All of mine are 48 3/4" long. About 33 bars or so. But then my bars vary. The brood nest is 1 1/4" bars and the honey is 1 1/2" bars and sometimes I throw in a 3/8" spacer to get them back on track.
    Michael Bush bushfarms.com/bees.htm "Everything works if you let it." ThePracticalBeekeeper.com 40y 200h 37yTF

  5. #5
    Join Date
    Dec 2004
    Location
    Totnes, Devon, England
    Posts
    1,020

    Post

    Michael,

    That seems VERY long! Is that to accommodate several nucs + main colony, or do your bees occupy most of those 33 bars?
    The Barefoot Beekeeper http://www.biobees.com

  6. #6
    Join Date
    Mar 2004
    Location
    Hookstown PA USA
    Posts
    581

    Post

    Buckbee: My KTBH is on it second year and has 25 of 35 frames (19") drawn and I haven't fed them at all except to get them going late last summer. So they are really only one and a half. So no that's not too long. But in the future my new TBHs will only be about 25 bars long. I plan to visit them more often.

  7. #7
    Join Date
    Aug 2002
    Location
    Nehawka, Nebraska USA
    Posts
    46,729

    Post

    >That seems VERY long! Is that to accommodate several nucs + main colony, or do your bees occupy most of those 33 bars?

    They occupy all of them plus a super or two.
    Michael Bush bushfarms.com/bees.htm "Everything works if you let it." ThePracticalBeekeeper.com 40y 200h 37yTF

  8. #8
    Join Date
    Dec 2004
    Location
    Totnes, Devon, England
    Posts
    1,020

    Post

    That's impressive. Looks like I may need to extend my 36" x 25 bar boxes...

    I'm just getting some TBHs established in the middle of the biggest organic farm in England, next to the soft fruit fields and looking forward to an interesting season next year. AN I really will post some pictures soon.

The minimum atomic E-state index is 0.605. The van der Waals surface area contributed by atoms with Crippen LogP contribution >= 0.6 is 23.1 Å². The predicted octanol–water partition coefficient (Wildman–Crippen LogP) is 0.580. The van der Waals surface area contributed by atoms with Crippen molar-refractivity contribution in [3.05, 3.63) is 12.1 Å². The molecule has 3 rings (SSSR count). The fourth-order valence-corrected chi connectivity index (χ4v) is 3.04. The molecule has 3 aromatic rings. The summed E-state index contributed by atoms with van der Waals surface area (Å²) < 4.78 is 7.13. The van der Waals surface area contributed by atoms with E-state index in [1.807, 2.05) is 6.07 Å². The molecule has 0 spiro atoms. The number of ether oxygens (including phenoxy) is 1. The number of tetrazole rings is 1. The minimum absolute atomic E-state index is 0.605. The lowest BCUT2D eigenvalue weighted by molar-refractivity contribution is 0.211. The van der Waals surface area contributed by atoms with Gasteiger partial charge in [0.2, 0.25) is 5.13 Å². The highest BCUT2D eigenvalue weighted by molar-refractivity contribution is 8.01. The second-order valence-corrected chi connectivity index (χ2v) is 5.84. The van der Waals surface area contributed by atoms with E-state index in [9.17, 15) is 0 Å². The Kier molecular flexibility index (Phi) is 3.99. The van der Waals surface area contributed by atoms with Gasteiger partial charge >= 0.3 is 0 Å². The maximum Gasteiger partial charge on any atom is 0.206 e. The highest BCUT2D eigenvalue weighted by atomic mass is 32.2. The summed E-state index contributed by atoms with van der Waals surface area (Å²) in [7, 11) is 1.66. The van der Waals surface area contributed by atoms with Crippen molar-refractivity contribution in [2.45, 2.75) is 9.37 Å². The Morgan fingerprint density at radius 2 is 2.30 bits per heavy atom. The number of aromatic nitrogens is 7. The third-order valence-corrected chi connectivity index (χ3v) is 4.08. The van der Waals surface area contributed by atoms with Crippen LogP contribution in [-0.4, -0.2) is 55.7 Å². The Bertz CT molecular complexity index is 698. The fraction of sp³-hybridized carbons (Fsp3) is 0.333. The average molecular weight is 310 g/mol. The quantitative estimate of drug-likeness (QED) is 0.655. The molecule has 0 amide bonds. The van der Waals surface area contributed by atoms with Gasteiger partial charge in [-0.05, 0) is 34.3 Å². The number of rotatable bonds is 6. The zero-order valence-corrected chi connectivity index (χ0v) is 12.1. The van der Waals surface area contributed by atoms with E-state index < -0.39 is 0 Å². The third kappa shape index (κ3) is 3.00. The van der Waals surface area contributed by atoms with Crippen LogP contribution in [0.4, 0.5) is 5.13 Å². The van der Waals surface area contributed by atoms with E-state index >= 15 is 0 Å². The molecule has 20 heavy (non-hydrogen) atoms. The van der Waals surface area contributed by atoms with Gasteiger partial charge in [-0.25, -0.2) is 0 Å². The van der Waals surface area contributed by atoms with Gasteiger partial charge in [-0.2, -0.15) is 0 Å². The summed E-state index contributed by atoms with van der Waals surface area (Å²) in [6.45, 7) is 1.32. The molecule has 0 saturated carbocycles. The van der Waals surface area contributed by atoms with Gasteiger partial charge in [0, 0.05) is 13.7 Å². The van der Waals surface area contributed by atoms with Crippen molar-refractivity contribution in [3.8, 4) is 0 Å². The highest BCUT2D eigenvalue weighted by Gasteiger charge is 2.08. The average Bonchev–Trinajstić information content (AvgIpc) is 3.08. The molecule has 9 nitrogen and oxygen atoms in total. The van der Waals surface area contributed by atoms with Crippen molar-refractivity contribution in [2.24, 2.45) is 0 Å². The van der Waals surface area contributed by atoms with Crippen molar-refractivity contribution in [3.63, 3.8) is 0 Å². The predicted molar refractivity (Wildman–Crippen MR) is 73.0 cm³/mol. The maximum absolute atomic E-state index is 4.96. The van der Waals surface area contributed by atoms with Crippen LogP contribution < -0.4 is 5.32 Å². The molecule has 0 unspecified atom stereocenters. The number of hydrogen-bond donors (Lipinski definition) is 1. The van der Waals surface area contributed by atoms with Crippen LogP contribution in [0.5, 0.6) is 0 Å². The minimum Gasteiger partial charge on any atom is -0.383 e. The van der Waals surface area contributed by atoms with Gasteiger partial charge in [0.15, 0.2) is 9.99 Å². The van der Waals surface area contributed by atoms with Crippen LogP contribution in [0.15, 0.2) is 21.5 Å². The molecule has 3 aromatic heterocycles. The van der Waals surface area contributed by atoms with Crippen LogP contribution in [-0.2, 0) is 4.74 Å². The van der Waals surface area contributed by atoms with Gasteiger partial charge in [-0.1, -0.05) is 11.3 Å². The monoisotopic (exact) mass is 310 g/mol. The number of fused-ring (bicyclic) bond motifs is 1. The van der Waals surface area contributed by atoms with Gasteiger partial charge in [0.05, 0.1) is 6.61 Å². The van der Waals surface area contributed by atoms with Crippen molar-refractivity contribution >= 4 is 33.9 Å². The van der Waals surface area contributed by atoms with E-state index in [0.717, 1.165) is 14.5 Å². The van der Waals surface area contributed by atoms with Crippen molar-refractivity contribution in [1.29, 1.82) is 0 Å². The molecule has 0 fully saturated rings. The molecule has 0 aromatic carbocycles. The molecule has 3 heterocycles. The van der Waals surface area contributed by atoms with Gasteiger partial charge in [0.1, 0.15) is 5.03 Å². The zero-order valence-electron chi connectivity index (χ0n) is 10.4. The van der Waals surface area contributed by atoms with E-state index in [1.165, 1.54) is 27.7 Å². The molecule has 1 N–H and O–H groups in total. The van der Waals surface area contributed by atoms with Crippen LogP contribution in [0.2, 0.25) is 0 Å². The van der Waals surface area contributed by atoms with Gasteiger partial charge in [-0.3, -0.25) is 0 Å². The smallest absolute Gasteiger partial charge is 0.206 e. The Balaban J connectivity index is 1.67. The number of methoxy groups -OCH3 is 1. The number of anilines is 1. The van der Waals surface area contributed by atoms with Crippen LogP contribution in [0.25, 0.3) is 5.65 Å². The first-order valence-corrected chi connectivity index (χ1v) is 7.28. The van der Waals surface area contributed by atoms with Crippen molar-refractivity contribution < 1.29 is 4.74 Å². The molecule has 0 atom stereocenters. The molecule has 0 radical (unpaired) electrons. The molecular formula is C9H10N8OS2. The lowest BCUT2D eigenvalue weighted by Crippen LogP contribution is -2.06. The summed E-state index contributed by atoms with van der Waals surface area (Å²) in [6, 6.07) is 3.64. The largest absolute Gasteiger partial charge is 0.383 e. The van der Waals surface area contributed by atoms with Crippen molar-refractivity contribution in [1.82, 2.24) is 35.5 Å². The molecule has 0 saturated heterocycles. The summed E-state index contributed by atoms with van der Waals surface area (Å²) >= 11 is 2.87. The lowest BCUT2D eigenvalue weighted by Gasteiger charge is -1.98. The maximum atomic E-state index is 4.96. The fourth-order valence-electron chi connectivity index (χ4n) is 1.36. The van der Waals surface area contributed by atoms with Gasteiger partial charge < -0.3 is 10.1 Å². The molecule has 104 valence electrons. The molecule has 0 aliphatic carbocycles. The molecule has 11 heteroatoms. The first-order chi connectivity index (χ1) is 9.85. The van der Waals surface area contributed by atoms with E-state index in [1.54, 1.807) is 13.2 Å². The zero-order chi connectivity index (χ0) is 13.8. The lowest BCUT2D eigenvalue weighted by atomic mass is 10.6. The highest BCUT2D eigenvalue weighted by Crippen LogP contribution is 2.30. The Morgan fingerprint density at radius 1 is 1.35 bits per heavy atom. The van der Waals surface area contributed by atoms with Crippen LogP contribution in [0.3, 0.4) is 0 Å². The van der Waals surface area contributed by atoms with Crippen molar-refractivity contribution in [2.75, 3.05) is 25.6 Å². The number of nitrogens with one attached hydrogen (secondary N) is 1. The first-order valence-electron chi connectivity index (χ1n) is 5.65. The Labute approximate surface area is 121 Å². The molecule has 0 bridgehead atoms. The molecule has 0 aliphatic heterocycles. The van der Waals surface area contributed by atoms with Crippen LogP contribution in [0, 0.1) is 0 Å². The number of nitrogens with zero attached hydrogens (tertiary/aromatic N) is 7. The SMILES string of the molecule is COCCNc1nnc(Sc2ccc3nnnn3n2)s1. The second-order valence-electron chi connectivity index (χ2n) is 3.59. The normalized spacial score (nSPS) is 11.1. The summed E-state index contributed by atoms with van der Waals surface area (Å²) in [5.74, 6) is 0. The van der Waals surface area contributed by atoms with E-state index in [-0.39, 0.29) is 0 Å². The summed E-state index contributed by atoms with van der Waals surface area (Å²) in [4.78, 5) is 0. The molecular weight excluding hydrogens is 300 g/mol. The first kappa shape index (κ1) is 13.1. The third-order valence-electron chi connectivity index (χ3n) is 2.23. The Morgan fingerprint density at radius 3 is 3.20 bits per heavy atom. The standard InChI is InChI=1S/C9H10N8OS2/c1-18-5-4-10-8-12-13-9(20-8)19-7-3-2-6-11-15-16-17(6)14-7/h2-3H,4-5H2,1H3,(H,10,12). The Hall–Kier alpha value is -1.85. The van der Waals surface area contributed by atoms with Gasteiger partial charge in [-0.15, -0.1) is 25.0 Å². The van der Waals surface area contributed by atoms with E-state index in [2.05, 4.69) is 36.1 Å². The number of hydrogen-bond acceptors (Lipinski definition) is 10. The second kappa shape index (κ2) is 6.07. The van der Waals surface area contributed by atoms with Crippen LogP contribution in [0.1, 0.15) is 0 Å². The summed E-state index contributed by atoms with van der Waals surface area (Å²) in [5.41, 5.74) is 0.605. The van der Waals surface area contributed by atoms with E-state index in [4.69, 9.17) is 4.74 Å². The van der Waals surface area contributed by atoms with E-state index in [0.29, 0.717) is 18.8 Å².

The Barefoot Beekeeper http://www.biobees.com

  9. #9
    Join Date
    Oct 2001
    Location
    Bradenton, FL, and Davenport, IA, USA
    Posts
    930

    Post

    My hives are 17" wide at top, 7 inches wide at bottom, and 48 inches long on the inside. They use between 30-35 topbars depending on how the bars are turned. I cut my topbars 1 1/4" X 1 1/2" so I only have to cut them one size. Then I use a router to cut the comb guide on which ever side I need it. My bees fill up the inside of this hive with comb, and the funny thing is, the more brood nest you have the more honey they produce. My brood nests ranged from 8-10 bars first year, and up to 15 or 16 bars in subsequent years.
    Scot Mc Pherson<br />McPherson Family Honey Farms<br />Davenport, IA<br />BeeWiki: <a href=\"http://beewiki.linuxfromscratch.org\" target=\"_blank\">http://beewiki.linuxfromscratch.org</a> <br /><br />Pics:<br /> <a href=\"http://linuxfromscratch.org/~scot/pics/bees/\" target=\"_blank\">http://linuxfromscratch.org/~scot/pics/bees/</a>

  10. #10
    Join Date
    May 2005
    Location
    Raleigh, North Carolina
    Posts
    3,598

    Post

    Scott,

    I'm a newbie just begining to mess with topbar hives
    here's what I'm playing with

    http://www.drobbins.net/bee's/lh/lh.html

    so, a couple of questions
    do you ever try to "super" your hives??
    I'm guessing "no" since they aren't "standard" dimensions
    I'm thinking about either using all topbars or a mix of topbars and ordinary frames to allow me to super above the honey storage area (the regular frames allow for vertical movement)